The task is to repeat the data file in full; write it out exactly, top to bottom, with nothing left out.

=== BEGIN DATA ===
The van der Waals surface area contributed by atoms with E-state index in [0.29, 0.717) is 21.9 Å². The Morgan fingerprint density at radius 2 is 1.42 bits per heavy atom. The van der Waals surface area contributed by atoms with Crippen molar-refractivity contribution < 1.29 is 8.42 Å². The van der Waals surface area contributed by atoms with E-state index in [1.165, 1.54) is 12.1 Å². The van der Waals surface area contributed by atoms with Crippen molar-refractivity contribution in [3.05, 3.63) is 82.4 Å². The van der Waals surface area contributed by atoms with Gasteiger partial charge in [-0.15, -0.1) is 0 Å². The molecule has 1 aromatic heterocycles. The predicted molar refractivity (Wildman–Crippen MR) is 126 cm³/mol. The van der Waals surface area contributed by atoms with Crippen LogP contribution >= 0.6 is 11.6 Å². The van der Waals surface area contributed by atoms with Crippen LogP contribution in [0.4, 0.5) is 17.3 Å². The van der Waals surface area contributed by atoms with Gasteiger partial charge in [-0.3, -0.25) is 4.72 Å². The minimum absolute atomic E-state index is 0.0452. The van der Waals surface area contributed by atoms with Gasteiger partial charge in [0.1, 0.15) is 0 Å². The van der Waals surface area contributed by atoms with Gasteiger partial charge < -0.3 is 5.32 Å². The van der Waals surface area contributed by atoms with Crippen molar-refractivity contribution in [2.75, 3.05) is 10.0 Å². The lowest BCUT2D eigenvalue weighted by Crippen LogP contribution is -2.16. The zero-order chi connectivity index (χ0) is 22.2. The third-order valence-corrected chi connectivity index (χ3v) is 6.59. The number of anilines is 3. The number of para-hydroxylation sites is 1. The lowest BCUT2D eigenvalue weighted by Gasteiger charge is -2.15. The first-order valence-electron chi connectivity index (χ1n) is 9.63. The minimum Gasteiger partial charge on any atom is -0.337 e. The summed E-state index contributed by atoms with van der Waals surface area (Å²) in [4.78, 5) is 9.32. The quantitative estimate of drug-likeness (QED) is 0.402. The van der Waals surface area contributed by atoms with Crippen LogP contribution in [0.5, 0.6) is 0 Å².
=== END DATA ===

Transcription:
The van der Waals surface area contributed by atoms with E-state index in [0.29, 0.717) is 21.9 Å². The Morgan fingerprint density at radius 2 is 1.42 bits per heavy atom. The van der Waals surface area contributed by atoms with Crippen molar-refractivity contribution < 1.29 is 8.42 Å². The van der Waals surface area contributed by atoms with E-state index in [1.165, 1.54) is 12.1 Å². The van der Waals surface area contributed by atoms with Crippen molar-refractivity contribution in [3.05, 3.63) is 82.4 Å². The van der Waals surface area contributed by atoms with Gasteiger partial charge in [-0.15, -0.1) is 0 Å². The molecule has 1 aromatic heterocycles. The predicted molar refractivity (Wildman–Crippen MR) is 126 cm³/mol. The van der Waals surface area contributed by atoms with Crippen LogP contribution >= 0.6 is 11.6 Å². The van der Waals surface area contributed by atoms with Crippen LogP contribution in [0.4, 0.5) is 17.3 Å². The van der Waals surface area contributed by atoms with Gasteiger partial charge in [-0.3, -0.25) is 4.72 Å². The minimum absolute atomic E-state index is 0.0452. The van der Waals surface area contributed by atoms with Gasteiger partial charge in [0.1, 0.15) is 0 Å². The van der Waals surface area contributed by atoms with Gasteiger partial charge < -0.3 is 5.32 Å². The van der Waals surface area contributed by atoms with Crippen molar-refractivity contribution in [2.75, 3.05) is 10.0 Å². The lowest BCUT2D eigenvalue weighted by Crippen LogP contribution is -2.16. The zero-order chi connectivity index (χ0) is 22.2. The third-order valence-corrected chi connectivity index (χ3v) is 6.59. The number of anilines is 3. The number of para-hydroxylation sites is 1. The lowest BCUT2D eigenvalue weighted by Gasteiger charge is -2.15. The first-order valence-electron chi connectivity index (χ1n) is 9.63. The minimum Gasteiger partial charge on any atom is -0.337 e. The summed E-state index contributed by atoms with van der Waals surface area (Å²) in [4.78, 5) is 9.32. The quantitative estimate of drug-likeness (QED) is 0.402. The van der Waals surface area contributed by atoms with Crippen LogP contribution in [0.5, 0.6) is 0 Å².